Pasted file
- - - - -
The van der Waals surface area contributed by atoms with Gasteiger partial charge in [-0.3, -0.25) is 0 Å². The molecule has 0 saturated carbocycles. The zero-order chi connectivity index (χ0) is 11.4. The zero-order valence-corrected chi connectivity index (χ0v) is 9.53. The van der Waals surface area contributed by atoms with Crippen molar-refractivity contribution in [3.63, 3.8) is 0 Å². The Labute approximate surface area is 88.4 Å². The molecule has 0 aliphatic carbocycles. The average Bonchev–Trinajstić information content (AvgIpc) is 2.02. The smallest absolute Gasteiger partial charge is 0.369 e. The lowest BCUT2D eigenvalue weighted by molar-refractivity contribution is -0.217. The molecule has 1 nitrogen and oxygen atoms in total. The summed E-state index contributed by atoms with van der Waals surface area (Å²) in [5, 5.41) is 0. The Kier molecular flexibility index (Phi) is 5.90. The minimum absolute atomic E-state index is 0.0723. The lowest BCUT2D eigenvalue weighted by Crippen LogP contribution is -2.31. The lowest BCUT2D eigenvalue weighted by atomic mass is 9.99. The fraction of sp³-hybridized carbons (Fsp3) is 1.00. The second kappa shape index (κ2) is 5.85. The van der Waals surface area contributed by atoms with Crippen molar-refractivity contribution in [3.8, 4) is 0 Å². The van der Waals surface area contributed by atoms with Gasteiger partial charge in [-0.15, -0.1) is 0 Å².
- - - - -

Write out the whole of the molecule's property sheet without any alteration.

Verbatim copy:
The van der Waals surface area contributed by atoms with Gasteiger partial charge in [-0.3, -0.25) is 0 Å². The molecule has 0 saturated carbocycles. The zero-order chi connectivity index (χ0) is 11.4. The zero-order valence-corrected chi connectivity index (χ0v) is 9.53. The van der Waals surface area contributed by atoms with Crippen molar-refractivity contribution in [3.63, 3.8) is 0 Å². The Labute approximate surface area is 88.4 Å². The molecule has 0 aliphatic carbocycles. The average Bonchev–Trinajstić information content (AvgIpc) is 2.02. The smallest absolute Gasteiger partial charge is 0.369 e. The lowest BCUT2D eigenvalue weighted by molar-refractivity contribution is -0.217. The molecule has 1 nitrogen and oxygen atoms in total. The summed E-state index contributed by atoms with van der Waals surface area (Å²) in [5, 5.41) is 0. The Kier molecular flexibility index (Phi) is 5.90. The minimum absolute atomic E-state index is 0.0723. The lowest BCUT2D eigenvalue weighted by Crippen LogP contribution is -2.31. The lowest BCUT2D eigenvalue weighted by atomic mass is 9.99. The fraction of sp³-hybridized carbons (Fsp3) is 1.00. The second kappa shape index (κ2) is 5.85. The van der Waals surface area contributed by atoms with Crippen molar-refractivity contribution in [3.8, 4) is 0 Å². The van der Waals surface area contributed by atoms with Gasteiger partial charge in [-0.15, -0.1) is 0 Å².